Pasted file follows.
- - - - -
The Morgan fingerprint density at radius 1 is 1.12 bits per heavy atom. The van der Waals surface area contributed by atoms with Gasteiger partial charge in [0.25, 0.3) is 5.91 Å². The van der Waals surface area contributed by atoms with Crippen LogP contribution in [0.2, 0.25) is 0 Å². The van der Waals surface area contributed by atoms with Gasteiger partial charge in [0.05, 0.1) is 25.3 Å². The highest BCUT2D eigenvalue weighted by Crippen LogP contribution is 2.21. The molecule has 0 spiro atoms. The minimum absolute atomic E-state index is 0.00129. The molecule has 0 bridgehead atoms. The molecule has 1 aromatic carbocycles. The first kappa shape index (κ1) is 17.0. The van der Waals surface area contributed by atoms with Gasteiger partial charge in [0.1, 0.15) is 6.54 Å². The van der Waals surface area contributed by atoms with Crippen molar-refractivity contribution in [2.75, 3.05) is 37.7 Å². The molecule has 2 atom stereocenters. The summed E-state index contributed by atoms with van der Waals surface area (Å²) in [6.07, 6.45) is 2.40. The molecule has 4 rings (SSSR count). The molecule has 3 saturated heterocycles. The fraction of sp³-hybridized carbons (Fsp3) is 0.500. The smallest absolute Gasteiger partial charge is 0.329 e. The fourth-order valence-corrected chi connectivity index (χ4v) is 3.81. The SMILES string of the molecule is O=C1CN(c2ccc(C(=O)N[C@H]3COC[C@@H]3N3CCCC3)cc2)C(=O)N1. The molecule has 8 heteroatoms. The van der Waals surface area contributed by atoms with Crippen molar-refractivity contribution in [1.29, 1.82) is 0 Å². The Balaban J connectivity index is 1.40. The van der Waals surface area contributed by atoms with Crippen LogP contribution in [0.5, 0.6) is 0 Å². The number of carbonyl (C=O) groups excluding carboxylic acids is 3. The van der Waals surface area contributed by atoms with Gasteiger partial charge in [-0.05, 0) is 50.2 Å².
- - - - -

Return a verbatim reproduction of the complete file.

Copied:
The Morgan fingerprint density at radius 1 is 1.12 bits per heavy atom. The van der Waals surface area contributed by atoms with Gasteiger partial charge in [0.25, 0.3) is 5.91 Å². The van der Waals surface area contributed by atoms with Crippen LogP contribution in [0.2, 0.25) is 0 Å². The van der Waals surface area contributed by atoms with Gasteiger partial charge in [0.05, 0.1) is 25.3 Å². The highest BCUT2D eigenvalue weighted by Crippen LogP contribution is 2.21. The molecule has 0 spiro atoms. The minimum absolute atomic E-state index is 0.00129. The molecule has 0 bridgehead atoms. The molecule has 1 aromatic carbocycles. The first kappa shape index (κ1) is 17.0. The van der Waals surface area contributed by atoms with Gasteiger partial charge in [0.1, 0.15) is 6.54 Å². The van der Waals surface area contributed by atoms with Crippen molar-refractivity contribution in [2.75, 3.05) is 37.7 Å². The molecule has 2 atom stereocenters. The summed E-state index contributed by atoms with van der Waals surface area (Å²) in [6.07, 6.45) is 2.40. The molecule has 4 rings (SSSR count). The molecule has 3 saturated heterocycles. The fraction of sp³-hybridized carbons (Fsp3) is 0.500. The smallest absolute Gasteiger partial charge is 0.329 e. The fourth-order valence-corrected chi connectivity index (χ4v) is 3.81. The SMILES string of the molecule is O=C1CN(c2ccc(C(=O)N[C@H]3COC[C@@H]3N3CCCC3)cc2)C(=O)N1. The molecule has 8 heteroatoms. The van der Waals surface area contributed by atoms with Crippen molar-refractivity contribution in [1.29, 1.82) is 0 Å². The Balaban J connectivity index is 1.40. The van der Waals surface area contributed by atoms with Crippen LogP contribution in [0.5, 0.6) is 0 Å². The number of carbonyl (C=O) groups excluding carboxylic acids is 3. The van der Waals surface area contributed by atoms with Gasteiger partial charge in [-0.05, 0) is 50.2 Å².